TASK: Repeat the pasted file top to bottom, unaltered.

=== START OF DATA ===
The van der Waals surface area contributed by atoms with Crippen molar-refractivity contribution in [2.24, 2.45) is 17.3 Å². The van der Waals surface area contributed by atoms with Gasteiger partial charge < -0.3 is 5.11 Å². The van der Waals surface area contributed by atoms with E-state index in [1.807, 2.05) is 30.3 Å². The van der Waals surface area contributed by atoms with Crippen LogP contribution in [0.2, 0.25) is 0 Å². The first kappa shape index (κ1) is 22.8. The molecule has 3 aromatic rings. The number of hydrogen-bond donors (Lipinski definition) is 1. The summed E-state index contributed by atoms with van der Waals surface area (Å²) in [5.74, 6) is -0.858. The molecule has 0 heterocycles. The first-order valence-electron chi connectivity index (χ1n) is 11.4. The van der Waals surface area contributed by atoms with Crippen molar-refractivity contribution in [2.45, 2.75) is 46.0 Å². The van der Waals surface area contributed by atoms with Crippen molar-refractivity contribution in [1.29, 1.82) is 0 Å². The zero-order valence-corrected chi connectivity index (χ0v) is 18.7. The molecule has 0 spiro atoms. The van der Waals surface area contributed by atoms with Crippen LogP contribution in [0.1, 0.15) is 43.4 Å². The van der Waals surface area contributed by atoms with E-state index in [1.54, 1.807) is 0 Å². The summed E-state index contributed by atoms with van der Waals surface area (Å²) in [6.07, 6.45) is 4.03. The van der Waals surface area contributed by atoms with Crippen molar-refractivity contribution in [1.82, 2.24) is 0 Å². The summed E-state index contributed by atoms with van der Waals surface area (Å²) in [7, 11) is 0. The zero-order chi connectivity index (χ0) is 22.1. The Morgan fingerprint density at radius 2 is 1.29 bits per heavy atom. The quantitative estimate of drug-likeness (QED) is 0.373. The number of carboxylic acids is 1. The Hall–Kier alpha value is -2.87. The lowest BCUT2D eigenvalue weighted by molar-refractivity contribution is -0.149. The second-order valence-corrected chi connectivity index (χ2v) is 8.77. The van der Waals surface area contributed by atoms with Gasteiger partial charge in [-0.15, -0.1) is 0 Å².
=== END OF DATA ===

The van der Waals surface area contributed by atoms with Crippen molar-refractivity contribution in [2.24, 2.45) is 17.3 Å². The van der Waals surface area contributed by atoms with Gasteiger partial charge < -0.3 is 5.11 Å². The van der Waals surface area contributed by atoms with E-state index in [1.807, 2.05) is 30.3 Å². The van der Waals surface area contributed by atoms with Crippen LogP contribution in [0.2, 0.25) is 0 Å². The first kappa shape index (κ1) is 22.8. The molecule has 3 aromatic rings. The number of hydrogen-bond donors (Lipinski definition) is 1. The summed E-state index contributed by atoms with van der Waals surface area (Å²) in [5.74, 6) is -0.858. The molecule has 0 heterocycles. The first-order valence-electron chi connectivity index (χ1n) is 11.4. The van der Waals surface area contributed by atoms with Crippen molar-refractivity contribution in [2.45, 2.75) is 46.0 Å². The van der Waals surface area contributed by atoms with Crippen molar-refractivity contribution in [1.29, 1.82) is 0 Å². The zero-order valence-corrected chi connectivity index (χ0v) is 18.7. The molecule has 0 spiro atoms. The van der Waals surface area contributed by atoms with Crippen LogP contribution in [0.1, 0.15) is 43.4 Å². The van der Waals surface area contributed by atoms with E-state index in [1.54, 1.807) is 0 Å². The summed E-state index contributed by atoms with van der Waals surface area (Å²) in [6.07, 6.45) is 4.03. The van der Waals surface area contributed by atoms with Crippen molar-refractivity contribution in [1.82, 2.24) is 0 Å². The summed E-state index contributed by atoms with van der Waals surface area (Å²) in [7, 11) is 0. The zero-order chi connectivity index (χ0) is 22.1. The Morgan fingerprint density at radius 2 is 1.29 bits per heavy atom. The quantitative estimate of drug-likeness (QED) is 0.373. The number of carboxylic acids is 1. The Hall–Kier alpha value is -2.87. The lowest BCUT2D eigenvalue weighted by molar-refractivity contribution is -0.149. The second-order valence-corrected chi connectivity index (χ2v) is 8.77. The van der Waals surface area contributed by atoms with Gasteiger partial charge in [-0.15, -0.1) is 0 Å².